Kristallnacht anniversary: Controversial Jewish speaker sparks Jewish ire in Germany
Kristallnacht commemorations in Germany tonight will include a speech in Frankfurt by Alfred Grosser, a prominent Franco-German intellectual who escaped the Nazi regime in 1933 and has become a critic of Israel.
Paris — A controversial Jewish critic of Israel speaks tonight in Frankfurt on the anniversary of the 1938 Nazi Kristallnacht, or “night of broken glass,” sparking outrage in the Jewish community, but symbolizing for many Germans that the past is further behind them.
Alfred Grosser, a prominent Franco-German intellectual who escaped the Nazi regime in 1933, is known for his work on postwar reconciliation -- but has in his eighth decade become a serious critic of Israeli policy toward Palestinians.
He has equated Gaza to a concentration camp, calls for full equality of Arabs and Jews in Israel, has said that Germany should be more critical of Israel, and argues that Israeli policies are most responsible for “promoting anti-Semitism globally.”
Frankfurt mayor Petra Roth invited Mr. Grosser to speak at the Nov. 9 event at St. Paul’s Church as guest of honor for the anniversary of the Nazi ransacking of Jewish temples that left smashed glass on the street outside many Jewish places of worship. Kristallnacht is often remembered as the most visible start of violent Jewish pogroms that led to the Holocaust, the systematic eradication of Jews in Europe.
Grosser himself has hinted that Frankfurt city officials wanted a speaker who wouldn’t ritualistically speak on a subject Germany is well-acquainted with. But the German Council of Jews protested angrily that Grosser’s invitation be revoked, arguing his credentials and attitude are inappropriate for the occasion.
Jewish leaders say they will attend Grosser’s talk, but walk out if he raises the subject of Israel.
'Could be an interesting evening'
“Trouble is brewing in Frankfurt,” is how Der Spiegel played it last week. Yet in a sense, analysts say, the matter-of-fact press analysis and lengthy interviews with Grosser is evidence of change and more openness about Germany’s most sensitive subject. “It could be an interesting evening,” as Der Spiegel summed up.
Grosser’s invitation in this view is another example of Germany becoming a “normal nation.” More than 65 years after the war, Germans believe they have faced the Holocaust; they built a vast memorial in the center of Berlin. Unification brought a new era. Last week, the first postwar female rabbi was ordained in Germany. In October, the first public Hitler exhibition opened in Berlin that steadily reminds you “that Hitler was a Bad Thing,” as political author Timothy Garton Ash points out.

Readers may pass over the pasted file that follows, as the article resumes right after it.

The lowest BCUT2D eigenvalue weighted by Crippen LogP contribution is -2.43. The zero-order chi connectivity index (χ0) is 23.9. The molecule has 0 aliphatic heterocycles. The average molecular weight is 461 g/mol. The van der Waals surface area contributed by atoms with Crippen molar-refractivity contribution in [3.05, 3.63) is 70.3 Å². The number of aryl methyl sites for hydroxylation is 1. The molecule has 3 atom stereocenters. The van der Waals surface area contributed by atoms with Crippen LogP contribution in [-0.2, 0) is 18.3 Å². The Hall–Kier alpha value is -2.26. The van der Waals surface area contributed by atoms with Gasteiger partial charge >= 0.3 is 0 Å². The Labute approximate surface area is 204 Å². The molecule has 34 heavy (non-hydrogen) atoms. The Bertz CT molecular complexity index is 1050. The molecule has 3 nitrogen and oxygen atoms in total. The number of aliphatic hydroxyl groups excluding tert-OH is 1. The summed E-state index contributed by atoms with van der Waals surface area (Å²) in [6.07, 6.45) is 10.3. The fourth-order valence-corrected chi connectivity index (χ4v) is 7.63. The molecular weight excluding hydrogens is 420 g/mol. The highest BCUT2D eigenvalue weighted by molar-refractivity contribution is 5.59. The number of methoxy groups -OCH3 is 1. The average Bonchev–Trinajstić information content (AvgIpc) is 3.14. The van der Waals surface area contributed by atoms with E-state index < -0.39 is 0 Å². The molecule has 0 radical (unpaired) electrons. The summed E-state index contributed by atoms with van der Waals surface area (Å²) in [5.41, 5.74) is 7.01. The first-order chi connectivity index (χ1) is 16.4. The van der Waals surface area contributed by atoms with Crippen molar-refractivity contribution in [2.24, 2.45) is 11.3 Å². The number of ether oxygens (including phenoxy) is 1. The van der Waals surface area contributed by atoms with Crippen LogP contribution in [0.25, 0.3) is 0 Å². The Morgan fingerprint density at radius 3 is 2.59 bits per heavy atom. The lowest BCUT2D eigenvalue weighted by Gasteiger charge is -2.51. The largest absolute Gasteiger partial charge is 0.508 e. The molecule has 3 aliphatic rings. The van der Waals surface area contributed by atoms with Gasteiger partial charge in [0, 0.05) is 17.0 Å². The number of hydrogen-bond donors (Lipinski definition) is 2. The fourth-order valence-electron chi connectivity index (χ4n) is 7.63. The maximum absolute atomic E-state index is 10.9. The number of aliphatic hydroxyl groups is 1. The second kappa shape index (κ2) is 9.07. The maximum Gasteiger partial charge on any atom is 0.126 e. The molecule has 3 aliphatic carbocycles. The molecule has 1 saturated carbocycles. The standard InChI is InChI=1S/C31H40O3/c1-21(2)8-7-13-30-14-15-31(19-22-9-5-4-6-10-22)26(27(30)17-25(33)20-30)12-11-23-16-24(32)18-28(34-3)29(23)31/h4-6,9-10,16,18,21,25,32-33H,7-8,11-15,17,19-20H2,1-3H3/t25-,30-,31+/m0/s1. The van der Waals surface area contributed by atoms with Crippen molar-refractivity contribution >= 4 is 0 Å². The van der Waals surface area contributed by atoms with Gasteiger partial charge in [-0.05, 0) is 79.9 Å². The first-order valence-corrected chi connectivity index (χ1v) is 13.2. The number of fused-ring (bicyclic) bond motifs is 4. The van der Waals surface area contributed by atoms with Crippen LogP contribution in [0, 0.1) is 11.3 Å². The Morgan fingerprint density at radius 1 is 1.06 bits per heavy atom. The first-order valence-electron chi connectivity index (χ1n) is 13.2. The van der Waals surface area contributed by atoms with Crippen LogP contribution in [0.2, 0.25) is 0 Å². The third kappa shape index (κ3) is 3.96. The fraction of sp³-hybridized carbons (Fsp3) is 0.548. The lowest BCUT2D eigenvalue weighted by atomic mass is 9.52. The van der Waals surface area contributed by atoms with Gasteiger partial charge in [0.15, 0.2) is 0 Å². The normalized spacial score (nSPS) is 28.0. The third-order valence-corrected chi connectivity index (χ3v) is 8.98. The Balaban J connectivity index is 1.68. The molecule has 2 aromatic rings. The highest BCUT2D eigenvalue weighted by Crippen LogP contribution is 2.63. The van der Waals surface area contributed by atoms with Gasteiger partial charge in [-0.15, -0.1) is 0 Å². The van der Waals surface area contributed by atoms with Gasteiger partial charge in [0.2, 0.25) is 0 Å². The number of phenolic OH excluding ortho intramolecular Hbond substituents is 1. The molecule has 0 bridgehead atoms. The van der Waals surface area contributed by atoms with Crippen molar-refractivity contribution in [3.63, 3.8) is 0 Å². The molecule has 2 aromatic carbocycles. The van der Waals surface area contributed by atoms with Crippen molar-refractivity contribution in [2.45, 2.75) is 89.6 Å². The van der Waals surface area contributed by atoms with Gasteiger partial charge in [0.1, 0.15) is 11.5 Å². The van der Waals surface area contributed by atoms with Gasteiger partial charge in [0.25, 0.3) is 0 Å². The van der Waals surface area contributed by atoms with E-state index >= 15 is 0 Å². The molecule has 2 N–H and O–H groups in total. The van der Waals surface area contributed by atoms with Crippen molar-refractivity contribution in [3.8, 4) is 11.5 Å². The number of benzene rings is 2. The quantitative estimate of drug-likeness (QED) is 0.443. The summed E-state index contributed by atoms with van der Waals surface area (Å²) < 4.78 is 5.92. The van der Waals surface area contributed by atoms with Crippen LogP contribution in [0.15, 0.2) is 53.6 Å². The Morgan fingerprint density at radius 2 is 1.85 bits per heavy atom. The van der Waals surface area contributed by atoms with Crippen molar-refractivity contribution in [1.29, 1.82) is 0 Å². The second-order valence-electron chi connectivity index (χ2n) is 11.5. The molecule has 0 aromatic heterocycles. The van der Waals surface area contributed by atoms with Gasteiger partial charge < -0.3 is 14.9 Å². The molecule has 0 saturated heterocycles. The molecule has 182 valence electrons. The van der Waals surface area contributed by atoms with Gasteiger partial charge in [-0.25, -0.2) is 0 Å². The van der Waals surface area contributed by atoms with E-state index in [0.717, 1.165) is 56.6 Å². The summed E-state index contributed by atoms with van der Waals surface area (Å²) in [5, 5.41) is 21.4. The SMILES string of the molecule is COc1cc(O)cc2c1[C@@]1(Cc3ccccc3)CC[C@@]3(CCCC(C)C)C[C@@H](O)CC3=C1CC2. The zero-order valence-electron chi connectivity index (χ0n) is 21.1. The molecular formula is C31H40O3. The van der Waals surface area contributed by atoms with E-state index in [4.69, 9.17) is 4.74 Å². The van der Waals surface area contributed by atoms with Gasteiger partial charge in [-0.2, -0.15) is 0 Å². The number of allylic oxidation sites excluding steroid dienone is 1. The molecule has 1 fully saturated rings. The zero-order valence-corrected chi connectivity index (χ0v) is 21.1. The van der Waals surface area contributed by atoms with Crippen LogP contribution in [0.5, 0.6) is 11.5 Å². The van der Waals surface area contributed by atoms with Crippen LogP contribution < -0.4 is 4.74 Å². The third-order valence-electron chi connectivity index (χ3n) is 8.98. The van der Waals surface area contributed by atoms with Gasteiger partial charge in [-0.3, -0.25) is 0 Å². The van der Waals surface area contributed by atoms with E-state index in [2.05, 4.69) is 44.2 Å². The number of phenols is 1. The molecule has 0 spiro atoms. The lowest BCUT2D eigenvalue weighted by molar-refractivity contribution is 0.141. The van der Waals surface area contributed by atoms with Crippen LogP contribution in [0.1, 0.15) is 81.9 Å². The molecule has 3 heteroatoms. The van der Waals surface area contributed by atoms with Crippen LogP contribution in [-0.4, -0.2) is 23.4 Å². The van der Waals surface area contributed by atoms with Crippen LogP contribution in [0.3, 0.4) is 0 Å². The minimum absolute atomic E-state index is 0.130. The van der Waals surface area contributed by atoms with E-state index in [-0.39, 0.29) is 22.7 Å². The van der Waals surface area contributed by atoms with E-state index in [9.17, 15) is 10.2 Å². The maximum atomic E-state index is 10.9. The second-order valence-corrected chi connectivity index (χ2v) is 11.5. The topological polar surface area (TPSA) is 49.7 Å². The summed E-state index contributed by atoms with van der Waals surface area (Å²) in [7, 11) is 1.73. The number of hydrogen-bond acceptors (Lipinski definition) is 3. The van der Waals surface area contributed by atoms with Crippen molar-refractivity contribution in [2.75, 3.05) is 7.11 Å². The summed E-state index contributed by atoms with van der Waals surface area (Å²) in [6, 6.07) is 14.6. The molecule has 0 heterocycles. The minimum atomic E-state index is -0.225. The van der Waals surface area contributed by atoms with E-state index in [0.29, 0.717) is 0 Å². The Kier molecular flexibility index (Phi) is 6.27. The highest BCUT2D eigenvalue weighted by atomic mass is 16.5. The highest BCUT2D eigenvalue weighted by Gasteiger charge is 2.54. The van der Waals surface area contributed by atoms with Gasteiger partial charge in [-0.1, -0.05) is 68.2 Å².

As with new liberal Jewish groups in the US, such as J-Street, there is pushback here to the notion that criticism of Israel is synonymous with anti-Semitism. If Germans want to criticize the blockade of Gaza or treatment of Palestinians, they should be able to without guilt, many say,. Grosser is a Jewish intellectual speaking of universal human rights and urging that the memory of the Shoah, or Holocaust, applies to Israel’s own behavior.
For the Jewish community, the choice of Grosser is inappropriate, if not shocking. Kristallnacht refers to a specific piece of 20th-century history, in Germany, that should not be politicized or forgotten; the Holocaust or racism are not intellectual abstractions, but tragedies.
There is also concern that anger with Israel will affect Jews living in Germany. A recent Frederich Ebert Foundation study found that 17 percent of Germans believe “Jews have too much influence.” Grosser himself is seen by Jews as an especially harsh anti-Zionist whose embrace of Jewish identity is suspect, and who is being used in a way that will excuse latent anti-Semitism.
“Because he was born Jewish, he flirts with his identity, and is used as a camouflage to mask criticisms others would like to make,” argues Deidre Berger, director of the American Jewish Committee office in Berlin. “What does criticism of Israel have to do with the memory of the Holocaust? It is an unfortunate linkage that leads to stereotypes. What does this mean in the German context?”
Jewish leaders acknowledge that Grosser is a formidable critic. He was born in Frankfurt, but his father, a doctor, moved to France early in the Nazi rise, where Grosser was raised. His credentials as a historian and intellectual are lengthy; he’s taught in France, Germany, Japan, and the US, and a chair on German studies is named after him at the elite university Sciences Po in Paris. Both France and Germany have accorded him state honors for work on understanding between the two nations.
Members of Grosser’s family were sent to Auschwitz. Much of the attention paid to Grosser in Jewish circles came after his 2009 book “Auschwitz to Jerusalem.” The book takes a pro-Palestinian position because, Grosser says in a recent interview, "the Palestinians are despised, are occupied and I think that the majority of Israel's citizens despise Palestinians….The central theme of my book [is] that any human being should be respected."
“As a Jewish boy in a Frankfurt school, I was despised, and even beaten. I can't understand how Jews can scorn others,” he said to Deutche Welle last week.
Grosser has said his Kristallnacht talk may touch on non-Jews in Germany who helped Jews escape the Nazis, and his belief that it is time for German Jewish groups to stop adopting “a single line” on Israel.